I believe I mentioned before that I’m celebrating my release from academic administration by trying to read a library. I’ve been focusing on recent books, and I’m on a mini-run of political books. In that context I’ve recently finished Chris Hayes Twilight of the Elites — I have some nitpicks, but much more admiration, and I hope to blog about it soon; Christopher Hedges and Joe Sacco’s Days of Destruction, Days of Revolt — again some disagreement, but a must read nontheless.
Along the way I’ve been looking at some books calculated to raise my blood pressure in other ways — Ross Douthat’s Bad Religion, which I found to be not really worth bothering to argue with (such an embarassing display of poor historiography)! I’ve also been dipping into Charles Murray’s Coming Apart, which combines an insight he shares with Hayes and a commitment to a prior conclusion that drives his core argument spectacularly off target.* Still, it’s useful to get some sense of how the other side thinks and argues.
I do hope — I’d say plan, but I’ve learned how regularly day job stuff rises to intervene — to blog about at least some of these down the road. But I’ve just started the next book in the programme, Thomas E. Man and Norman J. Ornstein’s It’s Even Worse Than It Looks.
Right away — in the introduction — I came across a paragraph that sums up, in the most economical form yet, what’s really at stake 100 days from now. So let me turn this post over to them, and let y’all draw the obvious inference about what to do between now and November 6:
The second [of two sources of dysfunction in current American politics] is the fact that, however awkward it may be for the traditional press and nonpartisan analysts to acknowledge, one of the two major parties, the Republican Party, has become an insurgent outlier — ideologically extreme; contemptuous of the inherited social and economic policy regime; scornful of compromise; unpersuaded by conventional understanding of facts, evidence, and science; and dismissive of the legitimacy of its political opposition. When one party moves this far from the center of American politics, it is extremely difficult to enact policies responsive to the country’s most pressing challenges.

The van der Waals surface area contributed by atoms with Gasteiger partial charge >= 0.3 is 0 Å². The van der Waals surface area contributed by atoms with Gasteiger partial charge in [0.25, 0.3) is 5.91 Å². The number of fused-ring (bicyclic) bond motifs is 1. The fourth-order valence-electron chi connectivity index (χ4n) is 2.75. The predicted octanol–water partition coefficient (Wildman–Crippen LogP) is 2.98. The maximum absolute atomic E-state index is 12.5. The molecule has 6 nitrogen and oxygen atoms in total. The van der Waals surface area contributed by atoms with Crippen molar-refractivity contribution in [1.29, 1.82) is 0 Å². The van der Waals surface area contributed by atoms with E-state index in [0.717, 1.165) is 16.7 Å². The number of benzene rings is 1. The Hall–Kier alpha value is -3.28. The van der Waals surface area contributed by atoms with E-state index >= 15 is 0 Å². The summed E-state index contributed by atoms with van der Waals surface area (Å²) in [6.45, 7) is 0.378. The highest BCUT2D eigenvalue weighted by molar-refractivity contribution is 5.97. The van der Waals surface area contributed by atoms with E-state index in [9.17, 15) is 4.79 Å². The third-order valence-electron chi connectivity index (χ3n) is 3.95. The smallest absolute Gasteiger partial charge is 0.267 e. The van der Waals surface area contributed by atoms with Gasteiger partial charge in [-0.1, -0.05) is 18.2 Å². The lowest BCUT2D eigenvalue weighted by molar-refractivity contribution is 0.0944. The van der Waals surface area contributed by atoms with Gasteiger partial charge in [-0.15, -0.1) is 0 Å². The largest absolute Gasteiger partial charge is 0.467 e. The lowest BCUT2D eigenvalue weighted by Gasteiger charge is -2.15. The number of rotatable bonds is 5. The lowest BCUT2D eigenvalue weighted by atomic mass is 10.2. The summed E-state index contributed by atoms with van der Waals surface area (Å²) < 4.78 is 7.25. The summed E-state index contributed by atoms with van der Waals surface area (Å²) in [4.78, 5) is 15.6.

I’d quibble with only a couple of words there.
I’d say the party has moved fromright of American politics over the last decade. It took off from the center in 1980 or so. And “extremely difficult?” Try, on the evidence that Mann and Ornstein go on to present in their first chapter (as far as I’ve gotten), “impossible.”
As I say. Quibbles. As a matter of sense, this is right on — made the more potent given who writes it: not a DFH like yours truly, but truly seasoned, deeply centrist, long term observers of the institutions of American politics.
More to the point: there is no such thing as a good Republican candidate anymore, at any level. Your city councilmember, your state rep., your congressional representative as individuals could be reasonable, smart, caring, trying to reform this failed party from within. Mitt Romney himself may seem to the more credulous among our media elite to be a more thoughtful and moderate man than he is a candidate. (If you are truly credulous, or simply a hack, you may even bet on Romney’s “secret plan” to fix the economy.)
None of that matters. “Good” Republicans are mere useful idiots, providing scraps of cover for the radical authoritarians wielding the real power. The party is committed to public policy stance that is destructive, both of American prospects and those of folks all around the world. It must be driven so far from the political arena as to be destroyed, until whatever emerges from its wreckage, even if it persists in operating under the label “Republican,” is utterly transformed from the catastrophic clown show we now watch in horror.
Factio Grandaeva Delenda Est.
Oh — and one last thing. There are, I know, lots of flaws one can point to in the Obama administration. There are plenty of warts on the Congressional Democratic caucus. But the two parties are not the same and the consequences of getting it wrong this time are simply huge. The politics of purity may be satisfying, but this time around such delicate sensibilities are a luxury we simply cannot afford.
And a very cheerful Sunday to you too.
*That would be — in cartoon form — his understanding of the way elites and the rest of (white) us now exist in geographical and social isolation, joined to his libertarian mandated conclusion that the obstacle to lower class advance is a cultural rather than a political or economic issue. And while from within the assumptions of his project I can follow his argument as to why he focuses solely on white America, reading of Hedges and Sacco, for one example, makes it clear how doing is part of what allows Murray to ignore the ways in which he can’t account for the economic and social outcomes he seeks to explain
Image: Thomas Cole: The Course of Empire: Desolation, 1836.